Accessible Travel to Colorado Springs
My daughter, Kelsey, and I headed out to Colorado Springs, CO last week to compete in the National Wheelchair Basketball Association Championships. The event was spread out over four days, with four venues and over 50 teams in attendance. From the young kids in the Prep Division, to the more seasoned athletes at the Championship Level, all ages of athletes from 6 to 60 were represented.
Living in Chicago, we typically fly Southwest Airlines out of Midway Airport. I have found Midway to be more maneuverable than O'Hare, especially with a wheelchair. Parking is closer, accessible shuttles run regularly, and the airport is much smaller. TSA did change the security checkpoint on this last visit, having us go to the far right lane, bypassing the large lines in the main security queue. Kelsey was patted down, as usual, and I fumbled with both of our luggage, my shoes, computer, and coats. Yes, I'm the designated Sherpa of the group. Emelia, Kelsey's service dog is an old pro. She saunters through security without a care in the world.
While we were getting our pre-boarding set up, a gentleman approached us from a new TLC show, "On The Fly" that chronicles the operations of Southwest Airlines. They wanted to show how a person with a disability manages while traveling on Southwest, and we were happy to participate. Maybe this would be our big break into reality television fame! Ha! Knowing us, we will end up on the cutting room floor... Regardless, we felt like movie stars boarding the plane with a film crew and boom mics. Of course, this opportunity would come when I have no makeup on. Just my luck... Anyway, keep your eyes peeled in May 2012 for our big film debut. If we find out in advance when we are airing, I may just have to have a red carpet premier, or, at least watch the show in something other than sweat pants.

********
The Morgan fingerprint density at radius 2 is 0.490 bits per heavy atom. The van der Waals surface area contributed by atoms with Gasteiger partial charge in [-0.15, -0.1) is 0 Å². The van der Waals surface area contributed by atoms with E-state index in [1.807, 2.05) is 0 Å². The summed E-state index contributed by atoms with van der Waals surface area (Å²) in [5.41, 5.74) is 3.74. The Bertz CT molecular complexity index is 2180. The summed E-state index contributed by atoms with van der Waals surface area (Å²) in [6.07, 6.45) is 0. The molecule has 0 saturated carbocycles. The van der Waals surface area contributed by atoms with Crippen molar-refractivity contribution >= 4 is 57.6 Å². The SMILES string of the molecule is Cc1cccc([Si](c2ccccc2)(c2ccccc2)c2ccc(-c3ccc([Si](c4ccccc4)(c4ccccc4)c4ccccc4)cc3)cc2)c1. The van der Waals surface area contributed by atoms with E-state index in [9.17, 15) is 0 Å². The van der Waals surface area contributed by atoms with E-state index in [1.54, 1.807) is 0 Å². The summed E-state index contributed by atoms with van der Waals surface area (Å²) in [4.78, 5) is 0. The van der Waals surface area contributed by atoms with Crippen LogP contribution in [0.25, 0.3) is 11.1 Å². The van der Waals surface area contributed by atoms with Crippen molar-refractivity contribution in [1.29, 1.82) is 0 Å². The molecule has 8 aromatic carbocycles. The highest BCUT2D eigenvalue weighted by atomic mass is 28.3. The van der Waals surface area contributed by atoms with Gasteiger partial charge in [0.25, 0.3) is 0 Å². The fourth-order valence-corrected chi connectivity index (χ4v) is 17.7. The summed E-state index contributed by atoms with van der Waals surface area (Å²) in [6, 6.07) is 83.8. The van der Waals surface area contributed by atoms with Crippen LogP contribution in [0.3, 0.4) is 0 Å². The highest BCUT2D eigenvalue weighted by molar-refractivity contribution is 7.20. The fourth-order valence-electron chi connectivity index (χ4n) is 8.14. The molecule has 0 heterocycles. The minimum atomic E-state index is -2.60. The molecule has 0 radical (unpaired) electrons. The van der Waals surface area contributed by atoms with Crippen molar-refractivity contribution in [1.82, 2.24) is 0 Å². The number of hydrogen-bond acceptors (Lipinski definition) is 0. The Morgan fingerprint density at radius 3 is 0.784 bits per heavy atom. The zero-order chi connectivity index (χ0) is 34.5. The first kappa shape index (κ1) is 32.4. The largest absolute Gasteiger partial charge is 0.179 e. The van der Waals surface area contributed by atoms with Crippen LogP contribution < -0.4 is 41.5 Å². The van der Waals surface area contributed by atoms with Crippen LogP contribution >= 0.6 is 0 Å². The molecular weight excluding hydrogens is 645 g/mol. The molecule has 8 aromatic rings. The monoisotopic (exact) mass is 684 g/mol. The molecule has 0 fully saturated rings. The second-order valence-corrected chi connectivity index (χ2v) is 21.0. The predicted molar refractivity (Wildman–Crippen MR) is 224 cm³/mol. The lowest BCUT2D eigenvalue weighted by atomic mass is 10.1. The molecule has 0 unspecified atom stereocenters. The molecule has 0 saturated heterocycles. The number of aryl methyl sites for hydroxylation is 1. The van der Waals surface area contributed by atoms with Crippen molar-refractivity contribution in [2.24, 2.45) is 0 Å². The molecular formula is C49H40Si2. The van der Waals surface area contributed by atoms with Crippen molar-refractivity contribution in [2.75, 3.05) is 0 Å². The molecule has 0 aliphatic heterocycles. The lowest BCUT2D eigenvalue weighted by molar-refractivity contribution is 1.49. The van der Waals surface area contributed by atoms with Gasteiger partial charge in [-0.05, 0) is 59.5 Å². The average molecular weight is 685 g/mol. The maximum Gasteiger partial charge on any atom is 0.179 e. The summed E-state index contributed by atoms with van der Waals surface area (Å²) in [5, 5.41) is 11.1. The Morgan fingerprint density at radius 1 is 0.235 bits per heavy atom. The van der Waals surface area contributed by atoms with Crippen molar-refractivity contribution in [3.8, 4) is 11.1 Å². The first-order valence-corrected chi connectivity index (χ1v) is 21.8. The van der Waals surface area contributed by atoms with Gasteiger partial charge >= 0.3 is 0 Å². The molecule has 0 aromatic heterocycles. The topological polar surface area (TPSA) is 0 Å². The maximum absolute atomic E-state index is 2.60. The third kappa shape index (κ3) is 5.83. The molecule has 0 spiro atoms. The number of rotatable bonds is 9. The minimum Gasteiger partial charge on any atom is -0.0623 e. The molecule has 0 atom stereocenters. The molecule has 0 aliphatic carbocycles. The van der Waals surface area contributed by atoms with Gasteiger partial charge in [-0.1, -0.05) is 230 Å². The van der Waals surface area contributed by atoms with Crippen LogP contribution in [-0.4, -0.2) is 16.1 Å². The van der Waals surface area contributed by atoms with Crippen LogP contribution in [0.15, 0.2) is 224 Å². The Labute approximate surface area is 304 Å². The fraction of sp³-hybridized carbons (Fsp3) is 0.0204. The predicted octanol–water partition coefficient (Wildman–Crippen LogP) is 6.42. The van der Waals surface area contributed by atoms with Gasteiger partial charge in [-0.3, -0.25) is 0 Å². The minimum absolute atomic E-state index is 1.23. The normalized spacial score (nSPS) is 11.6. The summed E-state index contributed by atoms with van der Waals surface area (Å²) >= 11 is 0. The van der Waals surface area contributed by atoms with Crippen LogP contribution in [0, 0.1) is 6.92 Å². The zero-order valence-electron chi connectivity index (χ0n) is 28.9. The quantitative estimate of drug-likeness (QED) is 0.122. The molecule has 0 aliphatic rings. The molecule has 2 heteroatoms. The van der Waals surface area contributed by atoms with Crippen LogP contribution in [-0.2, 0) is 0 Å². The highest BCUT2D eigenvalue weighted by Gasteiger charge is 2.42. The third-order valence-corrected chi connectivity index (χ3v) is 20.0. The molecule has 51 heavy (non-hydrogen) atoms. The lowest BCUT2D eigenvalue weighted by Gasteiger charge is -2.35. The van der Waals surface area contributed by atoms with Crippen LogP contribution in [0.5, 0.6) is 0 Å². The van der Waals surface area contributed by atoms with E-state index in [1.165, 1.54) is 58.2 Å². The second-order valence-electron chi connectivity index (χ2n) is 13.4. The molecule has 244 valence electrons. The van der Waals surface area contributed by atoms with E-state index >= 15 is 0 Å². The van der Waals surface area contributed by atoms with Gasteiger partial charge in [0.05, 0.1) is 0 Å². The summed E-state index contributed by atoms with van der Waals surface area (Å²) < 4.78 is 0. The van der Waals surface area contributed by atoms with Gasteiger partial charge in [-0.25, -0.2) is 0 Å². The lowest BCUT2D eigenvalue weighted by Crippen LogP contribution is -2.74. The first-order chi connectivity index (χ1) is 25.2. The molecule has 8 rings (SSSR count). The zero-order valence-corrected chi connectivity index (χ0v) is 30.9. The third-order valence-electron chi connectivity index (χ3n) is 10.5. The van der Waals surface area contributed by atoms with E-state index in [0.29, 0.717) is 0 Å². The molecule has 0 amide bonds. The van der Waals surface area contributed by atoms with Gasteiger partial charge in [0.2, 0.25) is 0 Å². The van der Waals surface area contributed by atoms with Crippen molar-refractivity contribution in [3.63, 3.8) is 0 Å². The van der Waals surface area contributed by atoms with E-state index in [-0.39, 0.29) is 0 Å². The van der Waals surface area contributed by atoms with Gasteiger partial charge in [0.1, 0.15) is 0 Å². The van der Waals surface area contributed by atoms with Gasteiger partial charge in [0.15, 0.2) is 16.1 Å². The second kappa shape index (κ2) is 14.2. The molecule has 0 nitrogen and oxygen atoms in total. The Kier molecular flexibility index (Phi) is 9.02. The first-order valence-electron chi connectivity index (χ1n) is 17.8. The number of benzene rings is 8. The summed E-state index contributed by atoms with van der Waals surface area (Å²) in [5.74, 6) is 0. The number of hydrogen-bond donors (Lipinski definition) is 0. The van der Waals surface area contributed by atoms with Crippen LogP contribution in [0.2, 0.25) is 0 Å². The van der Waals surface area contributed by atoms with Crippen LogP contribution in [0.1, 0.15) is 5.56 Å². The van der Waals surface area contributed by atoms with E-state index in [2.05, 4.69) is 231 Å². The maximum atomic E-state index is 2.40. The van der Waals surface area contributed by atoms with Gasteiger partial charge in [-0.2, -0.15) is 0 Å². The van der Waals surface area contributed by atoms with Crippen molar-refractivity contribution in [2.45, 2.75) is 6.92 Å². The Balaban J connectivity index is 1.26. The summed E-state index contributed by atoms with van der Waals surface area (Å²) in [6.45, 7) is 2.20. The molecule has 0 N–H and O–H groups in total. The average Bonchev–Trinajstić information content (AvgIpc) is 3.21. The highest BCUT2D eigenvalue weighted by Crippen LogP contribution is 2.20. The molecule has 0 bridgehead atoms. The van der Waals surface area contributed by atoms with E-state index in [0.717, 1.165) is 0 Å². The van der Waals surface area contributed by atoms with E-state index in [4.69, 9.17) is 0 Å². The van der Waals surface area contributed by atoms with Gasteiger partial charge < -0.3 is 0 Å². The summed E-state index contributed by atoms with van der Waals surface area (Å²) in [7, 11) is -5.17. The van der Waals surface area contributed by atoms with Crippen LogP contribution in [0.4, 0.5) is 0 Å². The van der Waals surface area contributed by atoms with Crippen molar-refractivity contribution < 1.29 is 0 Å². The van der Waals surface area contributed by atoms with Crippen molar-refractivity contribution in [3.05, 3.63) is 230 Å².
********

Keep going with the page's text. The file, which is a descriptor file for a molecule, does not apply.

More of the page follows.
We have flown into Denver Airport many times, and I have always found it to be a fairly easy airport to maneuver. I purposely booked a car with Payless, knowing that they were one of the few companies that didn't have accessible shuttles. I wanted to see how they would handle our situation with the wheelchair and the service dog. They didn't have any representatives in the airport terminal to arrange for a special pick up. I had to call to have them bring a car around. I didn't want to take the chance of having them bring a car that wouldn't work for Kelsey, so I left her at pick-up and got the car. That entailed hopping an inaccessible shuttle to Payless, standing in line, negotiating a car that would work for us, and driving back to get her. The whole process took about 30 - 40 minutes. I quizzed them on why they didn't have a shuttle when everyone else did. They were unfazed at the fact that they were the only company that didn't have one. At least they would drive us to the terminal in the rental car upon return. However, next time I return to Denver, I will NOT use Payless.